Thank you Harlequin MIRA for NetGalley approval!
They say a painting can have a life of its own…
In the case of Ghosts in the Mind by Henry Sebastian Hubert, that's more than just an expression. This painting is reputed to come to life—and to bring death. The artist was a friend of Lord Byron and Mary Shelley, joining them in Switzerland during 1816, "the year without a summer." That was when they all explored themes of horror and depravity in their art….
Now, almost two hundred years later, the painting appears in New Orleans. Wherever it goes, death seems to follow.
Danielle Cafferty and Michael Quinn, occasional partners in solving crime, are quickly drawn into the case. They begin to make connections between that summer in Switzerland and this spring in Louisiana. Danni, the owner of an eccentric antiques shop, and Quinn, a private detective, have discovered that they have separate but complementary talents when it comes to investigating unusual situations.
Trying to blend their personal relationship with the professional lives they've stumbled into, they learn how much they need each other. Especially as they confront this work of art—and evil. The people in the portrait might be dead, but something seems to wake them and free them to commit bloody crimes. Cafferty and Quinn must discover what that is. And they have to destroy it—before it destroys them.
Starting this book, I haven't checked if it's part of the series. It seemed like a stand-alone, a spooky story I might enjoy. I wish I knew sooner, but the cover was so good I couldn't resist!
I started reading this quite excited; I saw the 'NYT bestselling author' and that usually seals the deal. The start was a bit confusing, though. The prologue didn't make much sense. It was a snippet of 19th century happening, but the writing didn't click into that. It was too modern, so it felt out of place. But as the rest of the book started to unveil, I eased into it and it got more interesting.
I must admit I am a bit of a sucker for detective stories, I really enjoy Robb's books and Scarpetta series I've read in the past, so this was kind of a homey territory, and it was easy to read partly because of that. The writing itself was easy, too. It was very normal in a way, and something you find in a TV show with similar thematics, so I was finding it easy to read, even though I did not enjoy it in itself. It was just so bland, so simple, so elementary.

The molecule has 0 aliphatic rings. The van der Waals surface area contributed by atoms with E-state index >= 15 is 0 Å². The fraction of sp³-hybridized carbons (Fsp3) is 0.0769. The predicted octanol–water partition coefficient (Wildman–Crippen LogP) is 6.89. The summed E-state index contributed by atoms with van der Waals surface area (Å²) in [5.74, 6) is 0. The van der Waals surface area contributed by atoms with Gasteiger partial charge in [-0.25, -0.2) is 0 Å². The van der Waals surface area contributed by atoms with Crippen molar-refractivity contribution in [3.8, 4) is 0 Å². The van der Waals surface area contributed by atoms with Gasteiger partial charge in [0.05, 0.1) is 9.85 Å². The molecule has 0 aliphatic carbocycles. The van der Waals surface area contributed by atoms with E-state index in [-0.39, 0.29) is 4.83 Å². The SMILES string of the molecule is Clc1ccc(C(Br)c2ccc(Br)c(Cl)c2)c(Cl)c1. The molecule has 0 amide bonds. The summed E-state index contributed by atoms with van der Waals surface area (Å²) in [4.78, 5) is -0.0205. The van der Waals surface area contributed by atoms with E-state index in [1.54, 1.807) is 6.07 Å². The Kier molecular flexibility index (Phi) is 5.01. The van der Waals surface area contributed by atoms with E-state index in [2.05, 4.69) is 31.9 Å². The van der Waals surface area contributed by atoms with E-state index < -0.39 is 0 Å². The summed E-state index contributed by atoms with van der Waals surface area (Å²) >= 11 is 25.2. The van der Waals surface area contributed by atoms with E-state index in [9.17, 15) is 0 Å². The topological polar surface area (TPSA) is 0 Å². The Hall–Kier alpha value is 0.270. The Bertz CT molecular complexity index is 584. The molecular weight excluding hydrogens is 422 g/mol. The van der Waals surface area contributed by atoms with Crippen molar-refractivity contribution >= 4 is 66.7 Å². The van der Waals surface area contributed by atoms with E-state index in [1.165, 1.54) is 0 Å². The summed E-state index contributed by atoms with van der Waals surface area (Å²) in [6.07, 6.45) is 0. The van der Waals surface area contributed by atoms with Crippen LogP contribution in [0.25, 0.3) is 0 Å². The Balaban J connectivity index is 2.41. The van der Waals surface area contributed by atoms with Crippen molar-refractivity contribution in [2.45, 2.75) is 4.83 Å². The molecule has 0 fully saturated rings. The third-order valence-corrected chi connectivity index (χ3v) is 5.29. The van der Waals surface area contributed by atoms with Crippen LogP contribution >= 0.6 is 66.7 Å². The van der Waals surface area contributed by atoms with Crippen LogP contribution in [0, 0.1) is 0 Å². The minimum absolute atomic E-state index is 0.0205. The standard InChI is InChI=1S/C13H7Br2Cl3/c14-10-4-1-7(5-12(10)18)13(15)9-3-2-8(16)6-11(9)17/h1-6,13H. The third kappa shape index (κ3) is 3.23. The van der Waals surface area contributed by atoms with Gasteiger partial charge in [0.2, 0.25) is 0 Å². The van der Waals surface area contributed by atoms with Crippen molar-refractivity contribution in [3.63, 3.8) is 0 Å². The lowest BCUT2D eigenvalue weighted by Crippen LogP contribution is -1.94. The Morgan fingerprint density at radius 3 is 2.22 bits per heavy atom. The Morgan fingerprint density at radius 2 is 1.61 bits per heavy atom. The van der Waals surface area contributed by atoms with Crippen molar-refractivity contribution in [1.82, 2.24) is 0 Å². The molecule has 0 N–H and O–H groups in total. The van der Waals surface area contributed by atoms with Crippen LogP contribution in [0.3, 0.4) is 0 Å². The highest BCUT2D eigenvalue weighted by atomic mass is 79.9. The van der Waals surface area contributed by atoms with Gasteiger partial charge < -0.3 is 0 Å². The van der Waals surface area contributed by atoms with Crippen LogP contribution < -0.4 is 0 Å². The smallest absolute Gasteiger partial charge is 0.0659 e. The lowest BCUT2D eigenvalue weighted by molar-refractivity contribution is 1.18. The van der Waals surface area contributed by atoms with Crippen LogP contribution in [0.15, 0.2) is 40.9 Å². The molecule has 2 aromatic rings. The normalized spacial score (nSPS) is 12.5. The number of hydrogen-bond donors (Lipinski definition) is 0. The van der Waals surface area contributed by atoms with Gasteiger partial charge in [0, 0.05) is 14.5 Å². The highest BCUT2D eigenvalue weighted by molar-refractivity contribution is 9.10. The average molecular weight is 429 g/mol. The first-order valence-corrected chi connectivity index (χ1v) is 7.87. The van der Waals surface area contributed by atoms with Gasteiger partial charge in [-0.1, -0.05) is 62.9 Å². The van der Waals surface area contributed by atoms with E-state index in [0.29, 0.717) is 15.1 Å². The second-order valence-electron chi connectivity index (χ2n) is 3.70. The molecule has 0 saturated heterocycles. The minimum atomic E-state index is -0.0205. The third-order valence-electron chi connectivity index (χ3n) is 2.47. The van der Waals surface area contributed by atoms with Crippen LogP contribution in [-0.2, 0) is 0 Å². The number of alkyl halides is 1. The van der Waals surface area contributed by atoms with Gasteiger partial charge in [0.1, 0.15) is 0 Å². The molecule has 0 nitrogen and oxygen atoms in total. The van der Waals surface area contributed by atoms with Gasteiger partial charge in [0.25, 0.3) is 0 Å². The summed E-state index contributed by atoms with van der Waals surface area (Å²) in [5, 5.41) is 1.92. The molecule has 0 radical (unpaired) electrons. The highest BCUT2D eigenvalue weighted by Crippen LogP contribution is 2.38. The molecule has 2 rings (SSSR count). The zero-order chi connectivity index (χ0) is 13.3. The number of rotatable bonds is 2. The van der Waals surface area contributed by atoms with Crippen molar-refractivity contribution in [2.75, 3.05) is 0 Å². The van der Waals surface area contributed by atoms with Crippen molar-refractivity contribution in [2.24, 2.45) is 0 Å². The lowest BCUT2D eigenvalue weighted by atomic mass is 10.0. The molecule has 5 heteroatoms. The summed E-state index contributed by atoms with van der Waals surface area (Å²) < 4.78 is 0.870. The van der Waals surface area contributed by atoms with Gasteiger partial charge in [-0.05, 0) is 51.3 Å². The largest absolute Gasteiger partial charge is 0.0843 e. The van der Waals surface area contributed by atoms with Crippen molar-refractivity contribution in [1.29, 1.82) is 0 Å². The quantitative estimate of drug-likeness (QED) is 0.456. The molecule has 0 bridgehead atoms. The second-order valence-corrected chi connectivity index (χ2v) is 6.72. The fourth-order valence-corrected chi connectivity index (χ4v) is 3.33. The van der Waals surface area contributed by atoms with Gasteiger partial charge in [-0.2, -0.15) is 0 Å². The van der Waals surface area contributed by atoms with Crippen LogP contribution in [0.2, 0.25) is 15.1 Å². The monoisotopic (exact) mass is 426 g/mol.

The plot was quite intriguing. A few times I was wiggling my eyebrows, curious about what's going on. I got this feeling the author tried to create the confusion of the main characters for the reader as well; I felt part of the story myself and that was good. Though the story did feel a little rushed, a little too simple at times, a little showoffy, and typically Hollywoodish.
The characters were going along well with the story and narrative. It was like reading a mediocre TV cop show - badass lone wolf detective, his gorgeous and jack-of-all-trades beau that can tame the copper, fast narration, quick deductions, the hollywood-y style of finding out who was the culprit... It was kind of blergh, but I read on nevertheless because it was just interesting enough. Still, I wished the characters had more depth, had something. They were flawed, a bit, but it's was all still too shiny, too TV-like. I didn't connect to anyone at all. Okay, maybe to the sassy butler.
I'm usually not a fan of multiple narrators, or rather points of view. Here it didn't bother me too much. It showed a story from two different sides, and when it came together, it made nice sense of a whole. So we had a short introduction into two connecting sides. There was however a lot of dialogue, and sometimes I got lost in it. I don't like info-dumping, but here I found lack of that, at least in the common way of descriptions between dialogue. I'd much prefer a few more descriptions besides the story, rather than dialogue that was so unrealistic. I mean every single character was familiar with the painter and his history, and with geography and 19th century summer events, along with history of cremation. Please! It covered a lot, and tried to tell additional info the reader needed to understand the story, but it didn't turn out that well in my opinion.
In short, the story in general felt a little flat. There was a lot happening very fast at times. There was a very fast narrative. The characters didn't do too many remarkable things that would really blow one's mind. The things researched or described sometimes barely scratched the surface. I found it all rather hurried, and even though the story was engaging and I wanted to find out more, coming to the end of the book I was a little let down. The more I read the more frustrated I was. I cannot really put my finger to it, but it just wasn't that. It was typical, stereotypical. It wasn't something to blow you away, it was good to pass the free time but if I miss out on other books, I will be fine.
It was okay.